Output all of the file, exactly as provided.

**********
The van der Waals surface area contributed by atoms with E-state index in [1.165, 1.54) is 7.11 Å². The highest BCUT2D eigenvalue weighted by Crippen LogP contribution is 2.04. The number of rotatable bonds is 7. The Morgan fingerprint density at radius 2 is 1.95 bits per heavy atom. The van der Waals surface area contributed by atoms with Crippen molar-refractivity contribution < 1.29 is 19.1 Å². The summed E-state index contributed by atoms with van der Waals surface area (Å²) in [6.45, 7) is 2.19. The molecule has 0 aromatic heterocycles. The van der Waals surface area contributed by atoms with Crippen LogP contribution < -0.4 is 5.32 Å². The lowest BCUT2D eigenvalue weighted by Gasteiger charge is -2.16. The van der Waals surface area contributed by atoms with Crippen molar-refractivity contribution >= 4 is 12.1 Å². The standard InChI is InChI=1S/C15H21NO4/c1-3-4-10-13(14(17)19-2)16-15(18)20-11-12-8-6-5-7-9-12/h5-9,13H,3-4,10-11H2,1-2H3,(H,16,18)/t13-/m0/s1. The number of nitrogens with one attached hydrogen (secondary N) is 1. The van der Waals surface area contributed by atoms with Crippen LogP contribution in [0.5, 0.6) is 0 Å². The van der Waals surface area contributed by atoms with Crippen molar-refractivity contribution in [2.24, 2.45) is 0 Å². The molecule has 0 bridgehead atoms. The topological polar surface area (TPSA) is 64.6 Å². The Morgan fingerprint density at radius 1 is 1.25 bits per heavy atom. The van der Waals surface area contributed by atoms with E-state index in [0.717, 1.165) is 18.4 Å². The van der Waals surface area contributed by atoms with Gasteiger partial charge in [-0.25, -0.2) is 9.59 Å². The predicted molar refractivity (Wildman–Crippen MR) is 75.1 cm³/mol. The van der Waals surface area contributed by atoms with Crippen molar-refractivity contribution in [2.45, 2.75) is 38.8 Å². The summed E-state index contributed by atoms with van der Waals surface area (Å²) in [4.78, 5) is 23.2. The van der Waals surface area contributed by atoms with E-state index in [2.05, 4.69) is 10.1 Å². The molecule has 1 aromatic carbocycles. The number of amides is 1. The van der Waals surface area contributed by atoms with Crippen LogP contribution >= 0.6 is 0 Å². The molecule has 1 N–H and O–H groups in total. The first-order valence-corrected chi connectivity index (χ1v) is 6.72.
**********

The van der Waals surface area contributed by atoms with E-state index in [1.165, 1.54) is 7.11 Å². The highest BCUT2D eigenvalue weighted by Crippen LogP contribution is 2.04. The number of rotatable bonds is 7. The Morgan fingerprint density at radius 2 is 1.95 bits per heavy atom. The van der Waals surface area contributed by atoms with Crippen molar-refractivity contribution < 1.29 is 19.1 Å². The summed E-state index contributed by atoms with van der Waals surface area (Å²) in [6.45, 7) is 2.19. The molecule has 0 aromatic heterocycles. The van der Waals surface area contributed by atoms with Crippen LogP contribution < -0.4 is 5.32 Å². The lowest BCUT2D eigenvalue weighted by Gasteiger charge is -2.16. The van der Waals surface area contributed by atoms with Crippen molar-refractivity contribution >= 4 is 12.1 Å². The standard InChI is InChI=1S/C15H21NO4/c1-3-4-10-13(14(17)19-2)16-15(18)20-11-12-8-6-5-7-9-12/h5-9,13H,3-4,10-11H2,1-2H3,(H,16,18)/t13-/m0/s1. The number of nitrogens with one attached hydrogen (secondary N) is 1. The van der Waals surface area contributed by atoms with Crippen LogP contribution in [0.5, 0.6) is 0 Å². The van der Waals surface area contributed by atoms with Crippen molar-refractivity contribution in [2.24, 2.45) is 0 Å². The molecule has 0 bridgehead atoms. The topological polar surface area (TPSA) is 64.6 Å². The Morgan fingerprint density at radius 1 is 1.25 bits per heavy atom. The van der Waals surface area contributed by atoms with E-state index in [0.717, 1.165) is 18.4 Å². The van der Waals surface area contributed by atoms with Gasteiger partial charge in [-0.25, -0.2) is 9.59 Å². The predicted molar refractivity (Wildman–Crippen MR) is 75.1 cm³/mol. The van der Waals surface area contributed by atoms with Crippen molar-refractivity contribution in [2.45, 2.75) is 38.8 Å². The summed E-state index contributed by atoms with van der Waals surface area (Å²) in [4.78, 5) is 23.2. The van der Waals surface area contributed by atoms with E-state index in [2.05, 4.69) is 10.1 Å². The molecule has 1 aromatic carbocycles. The number of amides is 1. The van der Waals surface area contributed by atoms with Crippen LogP contribution >= 0.6 is 0 Å². The molecule has 1 N–H and O–H groups in total. The first-order valence-corrected chi connectivity index (χ1v) is 6.72.